I do not, however, much like the design, as the volume and balance knobs remind me of the smokestacks at nuclear plants. Still, a couple of people liked it enough to get into a bidding war. The eventual purchaser told me he had bought it on a nostalgic whim as he clearly remembers seeing this model in audio shop windows when he was a youngster.

And here are the specifications:


Restoring wooden speaker veneer

So there I was, with a classic pair of vintage speakers but with the wood veneer in terrible condition. Here’s the thing: audio equipment in poor aesthetic condition is difficult to sell (even if it’s working perfectly), to the extent that you can knock off, perhaps, 50% of the value. It’s very rare now that I will bid on equipment that isn’t in excellent condition.

I knew these speakers were worth doing up but I had no idea of the best way to do it. So I went to a local cabinetmaker to investigate the possibility of having the speaker cabinets re-veneered. Well, he laughed, and told me that it wasn’t a viable economic proposition. The cabinetmaker — Terry, his name was — then gave me a can of Howard’s Restor-A-Finish and sent me away. He asked for no money or contact details from me, and this man had never even met me before. All he said was this: “Pay me if it works for you.” (Isn’t it nice to come across some old-fashioned trust and “done-on-a-handshake” values!)

Well, I paid that man less than a day later and I’m still using the same can of Howard’s more than a year later.

The genius of this product is that it’s made for lazy bastards like myself: each speaker took me about 10 minutes to do and there is no prep or messy clean-up. Just wipe in on with an old rag, then wipe it off. Wonderful

Check out these “before and after” shots and you’ll see what I mean:

BEFORE:

 

AND AFTER:


Technics SA-1010 Receiver Advertisement

I may be wrong, but I do believe that the style of audio featured in this advertisement is never going to be collectable. Despite the futuristic aesthetics, the brute power, and the funky lights, hifi hunters have passed this era by! Instead, the next wave of classic audio gear that is starting to rise in price is the mid- to late-eighties upper end equipment. In other words, this early ’80s stuff has been  completely disregarded. One seldom sees these receivers for sale — did they sell in small quantities or did they break down and get tossed in the garbage? I wouldn’t be surprised if it was the latter as Technics (and many others) around this time put chips into their equipment that made them essentially unfixable if they failed.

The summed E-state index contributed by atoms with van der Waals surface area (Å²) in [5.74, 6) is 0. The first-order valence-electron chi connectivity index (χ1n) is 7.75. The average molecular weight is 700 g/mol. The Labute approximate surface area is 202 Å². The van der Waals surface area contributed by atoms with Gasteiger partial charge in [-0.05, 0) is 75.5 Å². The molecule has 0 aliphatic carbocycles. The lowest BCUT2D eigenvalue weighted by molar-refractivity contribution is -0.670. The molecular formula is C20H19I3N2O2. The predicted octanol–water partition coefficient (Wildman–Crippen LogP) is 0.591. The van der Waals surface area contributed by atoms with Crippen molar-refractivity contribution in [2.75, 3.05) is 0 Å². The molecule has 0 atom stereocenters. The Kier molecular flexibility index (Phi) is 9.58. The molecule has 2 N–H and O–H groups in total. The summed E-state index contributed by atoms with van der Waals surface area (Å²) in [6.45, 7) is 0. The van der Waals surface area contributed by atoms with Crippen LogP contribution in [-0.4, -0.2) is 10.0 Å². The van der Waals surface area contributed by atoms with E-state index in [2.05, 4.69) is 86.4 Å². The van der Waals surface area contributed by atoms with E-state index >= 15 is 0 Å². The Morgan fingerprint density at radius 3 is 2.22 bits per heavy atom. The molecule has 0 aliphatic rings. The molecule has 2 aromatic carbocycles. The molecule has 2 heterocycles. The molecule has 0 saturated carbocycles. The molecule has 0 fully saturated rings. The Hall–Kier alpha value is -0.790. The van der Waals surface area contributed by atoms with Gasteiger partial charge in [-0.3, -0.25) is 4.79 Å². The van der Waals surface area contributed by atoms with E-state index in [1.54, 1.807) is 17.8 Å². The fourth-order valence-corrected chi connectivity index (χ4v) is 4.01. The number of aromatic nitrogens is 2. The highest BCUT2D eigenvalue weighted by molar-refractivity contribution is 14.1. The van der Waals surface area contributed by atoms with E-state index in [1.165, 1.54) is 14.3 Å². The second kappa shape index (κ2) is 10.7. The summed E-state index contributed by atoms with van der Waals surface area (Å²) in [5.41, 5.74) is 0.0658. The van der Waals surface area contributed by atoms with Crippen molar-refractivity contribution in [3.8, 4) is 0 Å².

Bowers & Wilkins DM14 Speakers

Sold for: $525

B&W DM-14

When I bought these, the photo that was used to sell them on line was one of the worst I’ve ever seen — it looked like it had been taken by a alcoholic on a fall-down-drunk binge at night without a flash. The sales pitch gave no model number, no substantive information or specifications . But I could make out just enough to know what these speakers were, mainly because I’d bought a pair of B&W DM1400s (pretty much the same speaker) a week earlier.

The couple selling me these babies lived quite close — about 10 minutes drive away. Their apartment was in a gated compound built on the side of an extinct volcanic cone — it was all high rock walls, red iron, buzzers and swing gates. They met me outside the front door—a brother and sister—and they were both young: he was about 19, she about 17, with naughty, high-class English accents.